On Work Futures Dot Org
Making Work Futures a research and education non-profit
Over the past months, I transitioned Work Futures from Medium, and then through a number of experiments in newsletter platforms (like Patreon), and now to Substack.
But one subtle change also took place which I haven’t explored publicly.
On Medium, Work Futures was based on a publication model, and I used the domain name workfutures.io, and called myself the editor-in-chief. Sounds like the domain of a hip product company, with that .io. That publication had over twenty five contributors, which suited the publication model.
Presently, this blog/newsletter/thing goes by workfutures.substack.com. However, I also have grabbed the domain name workfutures.org, which is a better indiction of my goals: a research and education organization dedicated to advancing a more humane, science-based, passionate, and fast-and-loose way to work.
Over the next few months, I plan to convene an organization from this starting point, and to begin with those of you reading this are invited to join. In effect, by signing up for this newsletter you are inherently a member, and those who subscribe become so in a more explicit way. And instead of two dozen contributors, we might have hundreds. At least I hope so.
So, instead of editor-in-chief I am now instigator-in-chief. And a some point in the near future I will be hosting a website for workfutures.org, and this blog/newsletter/thing will be part of it, in some way or other.
And what do I hope to accomplish?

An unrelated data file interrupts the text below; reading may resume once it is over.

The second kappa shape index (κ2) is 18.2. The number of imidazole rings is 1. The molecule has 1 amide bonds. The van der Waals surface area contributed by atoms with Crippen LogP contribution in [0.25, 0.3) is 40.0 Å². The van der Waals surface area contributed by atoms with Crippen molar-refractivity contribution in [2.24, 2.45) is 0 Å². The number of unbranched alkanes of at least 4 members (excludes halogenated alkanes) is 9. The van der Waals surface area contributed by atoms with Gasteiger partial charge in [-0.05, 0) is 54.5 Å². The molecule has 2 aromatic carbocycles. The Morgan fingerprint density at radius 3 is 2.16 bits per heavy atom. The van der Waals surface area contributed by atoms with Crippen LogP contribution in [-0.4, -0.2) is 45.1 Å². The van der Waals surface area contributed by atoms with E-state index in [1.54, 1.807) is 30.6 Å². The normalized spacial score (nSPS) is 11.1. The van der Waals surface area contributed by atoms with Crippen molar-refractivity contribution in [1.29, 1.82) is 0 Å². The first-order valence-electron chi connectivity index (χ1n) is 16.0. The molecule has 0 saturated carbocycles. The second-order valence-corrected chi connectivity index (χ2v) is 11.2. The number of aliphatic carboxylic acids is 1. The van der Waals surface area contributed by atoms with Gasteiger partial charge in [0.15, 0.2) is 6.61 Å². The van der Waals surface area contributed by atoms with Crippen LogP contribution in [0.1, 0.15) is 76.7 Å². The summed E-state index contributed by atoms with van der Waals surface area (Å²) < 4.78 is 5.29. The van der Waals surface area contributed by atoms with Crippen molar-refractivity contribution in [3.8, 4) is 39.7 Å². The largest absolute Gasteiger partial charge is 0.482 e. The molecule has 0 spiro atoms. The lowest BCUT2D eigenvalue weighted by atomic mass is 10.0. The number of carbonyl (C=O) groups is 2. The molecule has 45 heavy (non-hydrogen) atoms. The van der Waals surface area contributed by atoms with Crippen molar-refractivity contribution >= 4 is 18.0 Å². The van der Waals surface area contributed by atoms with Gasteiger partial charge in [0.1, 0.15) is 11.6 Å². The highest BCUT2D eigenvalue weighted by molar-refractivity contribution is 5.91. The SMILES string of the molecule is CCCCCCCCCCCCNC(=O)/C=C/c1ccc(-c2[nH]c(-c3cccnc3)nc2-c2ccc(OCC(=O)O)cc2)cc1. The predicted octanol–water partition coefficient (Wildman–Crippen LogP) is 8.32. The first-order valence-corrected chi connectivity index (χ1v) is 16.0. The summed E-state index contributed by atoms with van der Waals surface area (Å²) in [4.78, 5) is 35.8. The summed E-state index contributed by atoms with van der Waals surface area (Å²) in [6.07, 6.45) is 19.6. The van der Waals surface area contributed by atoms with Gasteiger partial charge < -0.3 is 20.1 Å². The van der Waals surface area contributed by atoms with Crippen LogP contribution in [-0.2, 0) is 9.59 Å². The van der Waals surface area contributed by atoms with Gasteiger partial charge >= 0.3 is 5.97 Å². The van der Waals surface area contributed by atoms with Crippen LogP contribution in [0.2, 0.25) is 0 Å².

Five years ago, I asked the question, What Drives Us?, looking to Mazlow’s final, improved hierarchy of needs, and I wound up philosophizing about how we might advance into a better future despite the myriad problems confronting us. Five years later, this is still the case, except things might be maybe even more complex and chaotic, if any change has occurred at all. The following thoughts could stand as a starting point in the discussion of a new way of work, and how that must fit into a new way of living together:
This is, in a way a paradoxical time. Like Charles Dickens’ characterization of the period surrounding the French Revolution:
It was the best of times, it was the worst of times, it was the age of wisdom, it was the age of foolishness, it was the epoch of belief, it was the epoch of incredulity, it was the season of Light, it was the season of Darkness, it was the spring of hope, it was the winter of despair, we had everything before us, we had nothing before us, we were all going direct to Heaven, we were all going direct the other way.
We are living in a period of time where we have the greatest understanding of human cognition and the biology of our deep connection as social beings, while at the same time folklore and bias about human drives and needs still dominate business, media, and society. We have concocted a web that offers us unparalleled opportunities for social connection, opportunities to find a new, shared fluidarity to replace and extend the solidarity that seems to have disappeared in postmodern times. As I recently wrote,
Modernity has erased solidarity. I don’t think we can get people to have a sense of shared purpose in a society so remorselessly divided, in a culture obsessed with individuality.
My hope is that the postnormal makes it clear that solidarity is gone, here in a world where connection is displacing membership, where social media is eroding institutions, and where loose connection is replacing tight collectives. We should aspire to fluidarity in place of the modern era’s solidarity.
We need to find a way forward relying on the wellspring of human cooperation, without having to become a mass collective marching in machine synchrony. We’ll need to pull ourselves into the future, not be pushed into line and follow someone else’s script. This is fluidarity, now that the era of mass belonging is over.
The web is its own paradox, since much of our energies on the web are being squandered, or as an early Facebook employee Jeff Hammerbacher put it,
The best minds of my generation are thinking about how to make people click ads.